Utah bill to outlaw ticket quotas dies

| Thursday, March 13, 2008

A bill in Utah that was intended to prevent law enforcement officers from going on ticket writing sprees has died.

Utah law now sends 65 percent of revenue from traffic citations to the Legislature. The money goes for use in 13 programs. The rest is split evenly between the municipality where the ticket was issued and the law enforcement agency that issued the ticket.

The Senate Judiciary, Law Enforcement and Criminal Justice Committee voted 3-2 in opposition to a House-approved bill – HB264 – that would have prohibited all law enforcement agencies in the state from setting traffic ticket quotas. The protection also would have applied to complaints and warning notices.

The bill’s demise marks the second time in consecutive years that Rep. Neil Hansen, D-Ogden, was unsuccessful in his attempt to change the state law. The effort stalled in the same Senate committee a year ago.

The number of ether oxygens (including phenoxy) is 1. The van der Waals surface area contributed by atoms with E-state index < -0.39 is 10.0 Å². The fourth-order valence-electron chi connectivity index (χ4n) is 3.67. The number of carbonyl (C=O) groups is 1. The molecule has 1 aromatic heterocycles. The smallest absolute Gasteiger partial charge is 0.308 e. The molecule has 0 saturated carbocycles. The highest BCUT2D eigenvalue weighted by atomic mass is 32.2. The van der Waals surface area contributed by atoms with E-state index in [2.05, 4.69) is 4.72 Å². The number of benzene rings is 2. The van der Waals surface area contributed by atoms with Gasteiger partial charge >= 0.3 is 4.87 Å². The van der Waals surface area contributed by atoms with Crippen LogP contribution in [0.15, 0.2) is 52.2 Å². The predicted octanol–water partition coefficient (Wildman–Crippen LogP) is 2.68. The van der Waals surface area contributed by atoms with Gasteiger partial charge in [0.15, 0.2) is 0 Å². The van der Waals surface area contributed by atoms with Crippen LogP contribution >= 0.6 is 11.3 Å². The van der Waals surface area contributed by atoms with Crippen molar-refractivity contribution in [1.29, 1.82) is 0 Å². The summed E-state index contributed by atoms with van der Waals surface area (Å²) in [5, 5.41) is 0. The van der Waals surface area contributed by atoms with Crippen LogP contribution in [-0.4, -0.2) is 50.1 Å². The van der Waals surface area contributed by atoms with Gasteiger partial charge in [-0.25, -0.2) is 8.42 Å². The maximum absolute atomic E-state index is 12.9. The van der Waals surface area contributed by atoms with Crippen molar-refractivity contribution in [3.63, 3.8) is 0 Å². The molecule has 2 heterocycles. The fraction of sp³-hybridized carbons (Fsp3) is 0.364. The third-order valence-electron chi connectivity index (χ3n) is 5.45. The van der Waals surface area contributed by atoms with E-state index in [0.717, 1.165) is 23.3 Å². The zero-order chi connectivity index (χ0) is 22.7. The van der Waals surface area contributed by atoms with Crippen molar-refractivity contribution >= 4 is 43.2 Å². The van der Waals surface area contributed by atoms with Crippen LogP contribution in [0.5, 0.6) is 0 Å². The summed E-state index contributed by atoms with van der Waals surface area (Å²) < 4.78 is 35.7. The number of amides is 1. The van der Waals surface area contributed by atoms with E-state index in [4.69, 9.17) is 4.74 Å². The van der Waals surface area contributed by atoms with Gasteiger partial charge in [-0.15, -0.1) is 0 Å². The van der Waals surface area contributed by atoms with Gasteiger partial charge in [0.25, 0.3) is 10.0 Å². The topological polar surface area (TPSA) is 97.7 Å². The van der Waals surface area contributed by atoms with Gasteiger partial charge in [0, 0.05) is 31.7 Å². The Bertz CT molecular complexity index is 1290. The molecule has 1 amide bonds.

Hansen previously told lawmakers he was spurred to act because he had firsthand knowledge that officers in Ogden City are required to write a certain number of tickets. In testimony to a House committee, his daughter recounted an incident where she was pulled over with her father for changing lanes without signaling and was told by an officer there is a quota, the Deseret Morning News reported.

Sen. Jon Greiner, R-Ogden, chairman of the Senate judiciary panel, also is the Ogden chief of police. He said it isn’t up to lawmakers to tell police departments how to manage their officers.

To view other legislative activities of interest for Utah, click here.

– By Keith Goble, state legislative editor
keith_goble@landlinemag.com

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